‘Klara And The Sun’ by Kazuo Ishiguro – this one isn’t for me. I set it aside at 25%

I had high hopes for this. The themes interest me: AI, Ubiquitous Computing, Big Data and Gene Editing combined to create an AF, a sentient ‘Artificial Friend’ who is bought to cheer up a terminal teenager and told from the AF’s point of view. This is Kazuo Ishiguro’s first book since being awarded the Nobel Prize for Literature. The reviews say things like:

With its hushed intensity of emotion, Klara and the Sun confirms Ishiguro as a master prose stylist.

Evening Standard

There is something so steady and beautiful about the way Klara is always approaching connection, like a Zeno’s arrow of the heart

The Guardian

A masterpiece of great beauty, meticulous control and, as ever, clear, simple prose

The Times

I can see what they mean. The prose is simple and beautiful. It’s like watching sunshine on the water. Klara’s voice is pure and curious and engaging. Yet I abandoned the novel at 25%. I found myself asking ‘Why am I reading this? It’s beautiful but slow, has almost no forward motion, does nothing to engage my curiosity, doesn’t tell me anything new and is about as entertaining as watching a river flow gently past’

I was reminded of a quote from Austen: ‘If this man had not twelve thousand a year, he would be a very stupid fellow.‘ I asked myself: ‘If this man had not a Nobel Prize for Literature, I would not read another eight hours of this.’

I should probably give the, ‘It’s not you, it’s me’ speech at this point. I’m sure this is a fine book and many people will love it. But I’ve been in various levels of lockdown for a year now, I’ve spent way too much time ‘in the moment’. I want a book that doesn’t take my attention for granted but gives me a reason to keep reading. ‘Klara and the Sun’ isn’t that book.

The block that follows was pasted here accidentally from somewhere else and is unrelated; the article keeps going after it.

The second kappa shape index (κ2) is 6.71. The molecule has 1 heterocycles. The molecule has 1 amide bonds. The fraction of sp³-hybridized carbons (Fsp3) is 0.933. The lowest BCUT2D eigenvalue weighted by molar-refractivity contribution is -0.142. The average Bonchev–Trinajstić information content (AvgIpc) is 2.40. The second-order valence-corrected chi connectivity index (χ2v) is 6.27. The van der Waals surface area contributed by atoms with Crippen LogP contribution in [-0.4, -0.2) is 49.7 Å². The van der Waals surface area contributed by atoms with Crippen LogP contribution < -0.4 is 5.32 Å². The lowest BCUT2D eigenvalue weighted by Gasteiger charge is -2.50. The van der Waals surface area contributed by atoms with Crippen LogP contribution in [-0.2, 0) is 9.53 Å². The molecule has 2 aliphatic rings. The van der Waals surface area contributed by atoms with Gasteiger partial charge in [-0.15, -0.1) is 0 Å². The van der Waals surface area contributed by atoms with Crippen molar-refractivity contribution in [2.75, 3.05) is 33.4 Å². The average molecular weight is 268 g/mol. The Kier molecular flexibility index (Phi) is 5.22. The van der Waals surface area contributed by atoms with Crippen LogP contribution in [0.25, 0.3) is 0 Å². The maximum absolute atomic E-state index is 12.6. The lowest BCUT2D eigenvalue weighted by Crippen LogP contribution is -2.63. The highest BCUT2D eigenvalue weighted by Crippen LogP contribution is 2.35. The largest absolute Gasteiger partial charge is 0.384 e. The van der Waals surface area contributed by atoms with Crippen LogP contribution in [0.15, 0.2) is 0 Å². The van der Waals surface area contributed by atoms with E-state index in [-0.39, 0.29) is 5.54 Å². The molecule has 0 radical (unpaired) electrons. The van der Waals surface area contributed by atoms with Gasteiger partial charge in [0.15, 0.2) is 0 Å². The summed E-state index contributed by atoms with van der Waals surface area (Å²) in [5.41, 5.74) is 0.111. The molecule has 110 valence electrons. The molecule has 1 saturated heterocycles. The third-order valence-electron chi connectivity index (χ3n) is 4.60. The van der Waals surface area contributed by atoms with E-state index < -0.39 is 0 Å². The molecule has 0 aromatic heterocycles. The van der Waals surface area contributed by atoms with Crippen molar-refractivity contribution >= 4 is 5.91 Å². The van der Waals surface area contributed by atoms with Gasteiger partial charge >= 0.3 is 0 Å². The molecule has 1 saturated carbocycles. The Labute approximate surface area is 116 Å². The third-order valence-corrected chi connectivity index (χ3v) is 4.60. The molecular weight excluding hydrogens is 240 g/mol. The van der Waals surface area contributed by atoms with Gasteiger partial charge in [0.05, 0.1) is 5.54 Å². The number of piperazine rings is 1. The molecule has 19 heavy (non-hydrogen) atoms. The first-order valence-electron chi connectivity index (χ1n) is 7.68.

If you’d like to try it for yourself, click on the SoundCloud link below to hear a sample of the audiobook. Sura Siu‘s narration is a beautiful as the prose.

3 thoughts on “‘Klara And The Sun’ by Kazuo Ishiguro – this one isn’t for me. I set it aside at 25%

  1. Ishiguro has written one other book where symbolism and language is vastly more important than plot („The Unconsoled“), and even though I love most of the rest of his books (with the significant exception of the last one, „The Buried Giant“), your reasons for setting this one aside are precisely why I haven‘t gone anywhere near the above-mentioned earlier book, either. I‘m reasonably certain that this one won‘t be for me, either.

    To determine whether it‘s just this one book or his overall style, you might at one point think about giving his short fiction a shot („Nocturnes“) — personally I prefer his novels; I think his style is better adapted to those (as a result of which his short stories generally strike me as a bit „underwritten“, if that is a word), but at least the short stories have a recognizable plot … and by and large they‘re decidedly less depressing than his novels.

    Or maybe „When We Were Orphans”, which (though far from a barrel of laughs, too) surprised me in a positive way, because it refuses to be easily wedged into a particular box.

    But you may very well want to wait until we‘re a bit further out of Corona; „depressing as hell, clad in heavenly language“ is a pretty workable short formula for most of Ishiguro‘s works … including those with a clearly recognizable plot, such as „When We Were Orphans“, „The Remains of the Day“, and „Never Let Me Go“ (which latter on in particular it takes a hefty dose of masochism to love, but, well, suffice it to say that I was glued to the pages nevertheless and unable to move on to the next book for some time afterwards).

    Liked by 1 person

    • I’m not that surprised by the ‘moment in preference to momentum’ choice. It’s one of the differences between Japanese and Western European storytelling. The thing is, the moments have to be worth the trade off. I don’t think it worked in this story.’Never Let Me Go’ sounds like a good choice for ‘Dark Academia’ in Halloween Bingo.

      Liked by 1 person

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